8 Types of Milkweed in Arizona (AND One to Avoid!)

“What types of milkweed should I plant in my garden?”

Common Milkweed in Arizona

This may seem like a crazy question if you’re just getting started with native gardening. Why would you want to plant a weed?!

But milkweed isn’t a weed at all. Instead, it’s a flowering plant that attracts butterflies (think Monarchs), native bees, and other pollinating insects, which is an excellent thing!

This article will give you information about common types of milkweed in your area and which ones will be best for your garden. And, keep reading to the end to learn about a kind of milkweed you want to avoid!

8 Types of Milkweed in Arizona:


#1. Desert Milkweed

  • Asclepias erosa

Growing Information:

  • USDA Hardiness Zone: 4-11
  • Life Cycle: Perennial
  • Approximate Mature Size: 1.5 to 4 feet
  • Bloom Time: May to July

 

As the name suggests, this species is commonly found in desert regions. Desert Milkweed often grows on dry slopes and washes. The stems are yellow to green and broader at the base.

 

Identifying this species can be difficult as there’s some variation in the leaves. They grow in pairs on the stem and may be completely smooth or densely covered in cream-colored hair. They’re generally dull grayish or pale to dark green. Desert Milkweed blooms from May to July, forming rounded umbels or clusters of about 20 small flowers atop the stems. The flowers are white, cream, or yellow.

Desert Milkweed is quite adaptable and can be grown from seed in many home gardens. It needs well-drained sandy soils in areas with low organic matter. It should be planted in full sun. Like other milkweeds, its large taproot gives it excellent drought tolerance.

 

This species is a host plant for the Monarch Butterfly, Queen Butterfly, Clio Tiger Moth, and Euchaetes Zella Moth. The blooms also attract a variety of pollinators, including native bees.

 


#2. Butterfly Weed

  • Asclepias tuberosa

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Growing Information:

  • USDA Hardiness Zone: 3-9
  • Life Cycle: Perennial
  • Approximate Mature Size: 2 to 3 feet
  • Bloom Time: May to September

 

Butterfly Weed is a showy member of the milkweed family. Sometimes called Orange Milkweed, this perennial wildflower features large flat-topped clusters of tiny flowers that grow 2 to 5 inches across. The blooms are brilliant orange or yellow.

 

Interestingly, its dark green leaves and stems don’t produce the same milky sap as other species of milkweed in Arizona.

 

Butterfly Weed is an excellent choice for gardens and or wildflower meadows. The beautiful flowers are fragrant and are ideal for cut flower arrangements. They also attract native bees, butterflies, and honeybees to your garden. Butterfly Weed is also a host plant for Monarch, Gray Hairstreak, and Queen butterfly caterpillars.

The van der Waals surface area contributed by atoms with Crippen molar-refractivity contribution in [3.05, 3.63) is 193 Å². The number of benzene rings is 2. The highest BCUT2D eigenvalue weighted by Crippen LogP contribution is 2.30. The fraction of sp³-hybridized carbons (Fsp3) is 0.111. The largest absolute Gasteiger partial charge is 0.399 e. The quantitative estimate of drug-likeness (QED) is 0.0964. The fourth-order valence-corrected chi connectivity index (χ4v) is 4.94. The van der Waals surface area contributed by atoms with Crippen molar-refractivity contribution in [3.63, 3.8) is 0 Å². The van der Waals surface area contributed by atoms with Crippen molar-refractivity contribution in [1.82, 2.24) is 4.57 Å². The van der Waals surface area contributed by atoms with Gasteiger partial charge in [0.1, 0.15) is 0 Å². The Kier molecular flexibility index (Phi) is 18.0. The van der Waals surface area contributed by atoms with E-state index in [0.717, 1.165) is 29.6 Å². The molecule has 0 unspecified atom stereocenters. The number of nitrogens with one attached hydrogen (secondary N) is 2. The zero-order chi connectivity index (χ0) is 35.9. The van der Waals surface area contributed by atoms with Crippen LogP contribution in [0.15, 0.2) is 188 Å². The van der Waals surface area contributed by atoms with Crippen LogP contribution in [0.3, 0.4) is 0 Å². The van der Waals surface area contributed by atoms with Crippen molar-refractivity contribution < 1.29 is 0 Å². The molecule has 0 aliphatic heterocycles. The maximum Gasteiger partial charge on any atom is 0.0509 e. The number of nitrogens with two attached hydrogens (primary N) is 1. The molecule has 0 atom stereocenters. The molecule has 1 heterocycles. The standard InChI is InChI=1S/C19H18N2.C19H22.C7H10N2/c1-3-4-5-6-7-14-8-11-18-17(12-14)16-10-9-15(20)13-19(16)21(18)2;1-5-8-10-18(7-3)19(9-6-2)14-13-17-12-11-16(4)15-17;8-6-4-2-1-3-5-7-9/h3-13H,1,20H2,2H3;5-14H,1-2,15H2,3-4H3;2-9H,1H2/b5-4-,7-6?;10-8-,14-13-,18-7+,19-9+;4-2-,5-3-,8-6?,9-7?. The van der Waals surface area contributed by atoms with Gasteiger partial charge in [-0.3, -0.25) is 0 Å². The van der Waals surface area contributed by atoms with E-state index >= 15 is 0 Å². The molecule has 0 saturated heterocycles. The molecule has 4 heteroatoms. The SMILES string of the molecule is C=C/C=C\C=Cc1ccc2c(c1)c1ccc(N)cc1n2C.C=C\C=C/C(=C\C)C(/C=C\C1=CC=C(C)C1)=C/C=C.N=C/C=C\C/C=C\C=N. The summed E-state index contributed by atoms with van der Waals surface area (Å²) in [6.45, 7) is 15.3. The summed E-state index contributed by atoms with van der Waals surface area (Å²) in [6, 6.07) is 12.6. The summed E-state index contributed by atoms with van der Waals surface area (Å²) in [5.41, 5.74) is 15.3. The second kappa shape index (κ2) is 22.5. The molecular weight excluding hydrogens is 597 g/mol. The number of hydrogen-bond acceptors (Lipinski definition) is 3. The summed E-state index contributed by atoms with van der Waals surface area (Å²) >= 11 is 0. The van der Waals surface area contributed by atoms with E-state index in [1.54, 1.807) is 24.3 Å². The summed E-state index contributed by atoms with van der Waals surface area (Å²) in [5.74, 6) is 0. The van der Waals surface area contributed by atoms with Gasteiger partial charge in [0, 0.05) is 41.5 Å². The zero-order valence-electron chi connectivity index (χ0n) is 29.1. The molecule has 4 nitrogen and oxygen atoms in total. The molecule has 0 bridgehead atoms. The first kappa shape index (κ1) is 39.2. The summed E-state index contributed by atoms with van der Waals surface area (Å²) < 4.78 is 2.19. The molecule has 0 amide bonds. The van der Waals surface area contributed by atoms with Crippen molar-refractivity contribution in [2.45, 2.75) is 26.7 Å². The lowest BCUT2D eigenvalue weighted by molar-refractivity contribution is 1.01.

This native flower is a great low-maintenance choice for the home gardener. Butterfly Weed’s deep taproots mean you’ll never need to water it once it’s established. In addition, this plant is highly drought tolerant and thrives in full sun. Butterfly Weed also does fine without any fertilization but grows best in rocky or sandy soil.

 

Unlike Common Milkweed, this species doesn’t transplant well and should be started from seed.

 


#3. Showy Milkweed

  • Asclepias speciosa

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Growing Information:

  • USDA Hardiness Zone: 3-8
  • Life Cycle: Perennial
  • Approximate Mature Size: 1.5 to 3 feet; occasionally up to 6 feet
  • Bloom Time: May to September

 

As the name suggests, Showy Milkweed features flashy pink and white umbels or clusters of small flowers. The flowers are fragrant, and individual flowers look a bit like crowns. In ideal conditions, Showy Milkweed may grow as tall as 6 feet!

As a garden plant, Showy Milkweed has the benefit of being a less aggressive spreader than most other milkweed varieties in Arizona. It can be grown easily from seed or the cuttings of an existing plant. It’s very drought tolerant and can be grown in a wide range of soils.

 

Like other milkweeds, Showy Milkweed attracts native insects and Monarch Butterflies to your yard or garden. Monarchs will visit the flowers for nectar and lay eggs on the plants, which are host plants for the Monarch caterpillars. It will also attract beautiful Queen and Viceroy butterflies to your property!

 


#4. Antelope Horns

  • Asclepias asperula

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Growing Information:

  • USDA Hardiness Zone: 5-9
  • Life Cycle: Perennial
  • Approximate Mature Size: 1 to 2 feet
  • Bloom Time: March to October

 

Antelope Horns, also known as spider flower, tends to sprawl toward the ground instead of standing upright. The stems of this milkweed are green-tinged with maroon and densely covered in tiny hairs.

 

This milkweed species gets its name from its relatively distinctive seed pods. The curved, upturned pods are thought to resemble antelope horns. When viewed from a distance, these plants resemble a field of antelope. The leaves are narrow, up to 8 inches long, and fold inward along the middle vein. Look for the whitish-green or purple flower clusters during its long blooming season.